Moreover, our findings showed a prevalence rate of 26% of depressive symptoms in CLD patients, as measured with BDI-II; this was broadly inferior when compared with previous studies where the literature reported up to 57% of patients suffering from depression, ranging from mild to extremely severe depression [21, 33]. However, these data referred to specific CLD populations, such as patients with chronic hepatitis C virus infection [34] and cirrhosis [21, 33, 34], where psychological (e.g. stigmatization of having a chronic infectious disease) and biological (e.g. HCV biological role and anti-viral treatment) theories have been developed to explain their association with depression [35].

Similarly, to the results on HRQOL, it seems that no differences exist in BDI-II total scores between the three MELD classes; thus suggesting that disease severity does not influence the onset of depressive symptoms.

Considering the individual items, the main indicators of worse HRQOL were loss of pleasure, suicidal thoughts or wishes, irritability, inability to work and lack of sexual interest. BDI-II scores increased as the patients reached a higher MELD class, this phenomenon is probably due to the presence of debilitating clinical symptoms related to the severity of liver impairment [33].

Some limitations of this study must be mentioned. Considering sample characteristics, we enrolled patients solely from one outpatient clinic, we collected data from a small sample, with different types of CLD and disparity in numbers among subgroups (e.g. MELD score classes), which might have contributed to some bias in revealing differences in HRQOL. We excluded patients with overt hepatic encephalopathy, and this might have contributed to a selection bias; nevertheless, this decision is due to the fact that the cognitive impairment related to the overt hepatic encephalopathy may affect patient’s answers to the questionnaire.

We did not measure some variables which have been previously associated with HRQOL, such as type of comorbidities and treatments, while the cross-sectional nature of the study prevented a clear definition of the cause and the effect of the variables considered. Finally, we did not assess a pre-existing diagnosis of depression and use of antidepressants, which might have influenced BDI-II scores. Despite these limitations, we evaluated HRQOL of CLD through validated methods and the results of this study can be compared with other National and International data. Moreover, to the best of our knowledge, this is the first study that has explored the HRQOL of CLD using the SF-12, the NHP and the BDP-II questionnaires in the Italian context.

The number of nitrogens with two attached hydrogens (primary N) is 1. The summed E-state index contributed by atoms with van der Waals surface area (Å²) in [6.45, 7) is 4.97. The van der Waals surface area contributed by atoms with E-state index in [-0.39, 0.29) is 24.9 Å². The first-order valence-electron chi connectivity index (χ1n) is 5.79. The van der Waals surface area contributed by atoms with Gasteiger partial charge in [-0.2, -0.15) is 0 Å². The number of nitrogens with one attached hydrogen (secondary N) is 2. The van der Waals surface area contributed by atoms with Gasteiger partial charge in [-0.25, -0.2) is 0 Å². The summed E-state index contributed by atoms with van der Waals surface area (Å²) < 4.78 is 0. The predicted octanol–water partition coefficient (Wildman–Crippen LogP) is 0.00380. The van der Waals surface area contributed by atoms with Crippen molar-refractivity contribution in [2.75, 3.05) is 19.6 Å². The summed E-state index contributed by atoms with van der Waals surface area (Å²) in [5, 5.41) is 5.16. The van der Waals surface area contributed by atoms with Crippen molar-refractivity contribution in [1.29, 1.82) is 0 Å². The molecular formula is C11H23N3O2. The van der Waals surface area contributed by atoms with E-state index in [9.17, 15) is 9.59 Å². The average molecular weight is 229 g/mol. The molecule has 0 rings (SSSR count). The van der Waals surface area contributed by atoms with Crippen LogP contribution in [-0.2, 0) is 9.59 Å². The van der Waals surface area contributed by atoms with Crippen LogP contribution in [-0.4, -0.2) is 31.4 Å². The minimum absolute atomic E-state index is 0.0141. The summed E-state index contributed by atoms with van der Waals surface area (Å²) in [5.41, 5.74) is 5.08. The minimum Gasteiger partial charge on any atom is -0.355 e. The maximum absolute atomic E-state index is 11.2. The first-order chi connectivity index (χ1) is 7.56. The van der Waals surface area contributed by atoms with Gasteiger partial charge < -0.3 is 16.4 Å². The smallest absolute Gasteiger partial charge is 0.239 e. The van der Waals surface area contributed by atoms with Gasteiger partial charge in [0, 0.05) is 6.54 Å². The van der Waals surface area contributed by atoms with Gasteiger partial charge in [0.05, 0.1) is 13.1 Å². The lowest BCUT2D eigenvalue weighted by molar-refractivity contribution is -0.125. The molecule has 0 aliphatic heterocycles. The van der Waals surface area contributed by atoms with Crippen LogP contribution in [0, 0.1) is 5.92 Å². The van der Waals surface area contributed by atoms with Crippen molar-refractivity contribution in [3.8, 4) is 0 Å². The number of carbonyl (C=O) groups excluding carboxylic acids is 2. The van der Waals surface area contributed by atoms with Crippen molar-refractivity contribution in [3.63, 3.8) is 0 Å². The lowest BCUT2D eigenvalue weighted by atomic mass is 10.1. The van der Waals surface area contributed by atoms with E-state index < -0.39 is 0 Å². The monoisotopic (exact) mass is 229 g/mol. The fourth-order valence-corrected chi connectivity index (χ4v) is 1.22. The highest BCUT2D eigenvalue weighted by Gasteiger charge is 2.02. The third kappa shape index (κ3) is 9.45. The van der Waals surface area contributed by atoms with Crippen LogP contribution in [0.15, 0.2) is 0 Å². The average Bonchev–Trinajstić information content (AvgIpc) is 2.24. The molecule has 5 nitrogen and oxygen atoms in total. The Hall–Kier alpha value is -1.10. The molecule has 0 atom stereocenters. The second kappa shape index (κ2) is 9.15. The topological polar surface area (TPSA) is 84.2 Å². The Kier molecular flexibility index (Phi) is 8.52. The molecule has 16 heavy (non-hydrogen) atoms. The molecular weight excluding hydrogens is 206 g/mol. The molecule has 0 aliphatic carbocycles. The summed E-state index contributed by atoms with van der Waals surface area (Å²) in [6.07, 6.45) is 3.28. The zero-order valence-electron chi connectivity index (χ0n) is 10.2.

Conclusion

In this study, we analysed the influence of CLD disease severity, as measured with MELD score, on HRQOL impairment and development of depressive symptoms. As a result, all domains of HRQOL were altered in CLDs and about one third of involved patients reported depressive symptoms, nevertheless disease severity was not confirmed as an affecting factor, except for the impact on sexual life and vacations. Thus, the initial hypothesis that severity of disease is related to a reduced perception of HRQOL and an increased development of depressive symptoms was not confirmed.

Availability of data and materials

The datasets used and/or analysed during the current study are available from the corresponding author on reasonable request.

Abbreviations

HRQOL:

Health-related quality of life

CLD:

Chronic liver disease

PBC:

Primary biliary cholangitis

PSC:

Primary sclerosing cholangitis

HCC:

Hepatocellular carcinoma

SF-12:

Short Form 12 Questionnaire

NHP:

Nottingham health profile

BDP-II:

Beck Depression Inventory-II

PCS-12:

Physical component summary

MCS-12:

Mental component summary

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Acknowledgements

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Authors

Contributions

Authors DG, VB, LEM, EF, AN, GC, and EA participated in the study design. DG, VB, LEM, GC participated in the data collection. DG, LG, VB, LEM, EF, AN, GC, and EA participated in the data analysis and interpretation. The manuscript was drafted by EA, and DG, LG, VB, LEM, EF, AN, GC contributed to the content and critical review of the manuscript. All authors had full access to anonymized data and stand behind the contents of this manuscript. All authors read and approved the final manuscript.

Corresponding author

Correspondence to Elisa Ambrosi.

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Ethics approval and consent to participate

The study protocol was approved by the Sant’Orsola-Malpighi Hospital Clinical Research Ethics committee (n° 138/2016/O/OssN). All patients provided written informed consent before enrollment.

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The authors declare that they have no competing interests.

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Gazineo, D., Godino, L., Bui, V. et al. Health-related quality of life in outpatients with chronic liver disease: a cross-sectional study. BMC Gastroenterol 21, 318 (2021). https://doi.org/10.1186/s12876-021-01890-7

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Keywords

  • Chronic liver disease
  • Health-related quality of life
  • Depressive symptoms
  • Surveys and Questionnaires
  • Cross-sectional studies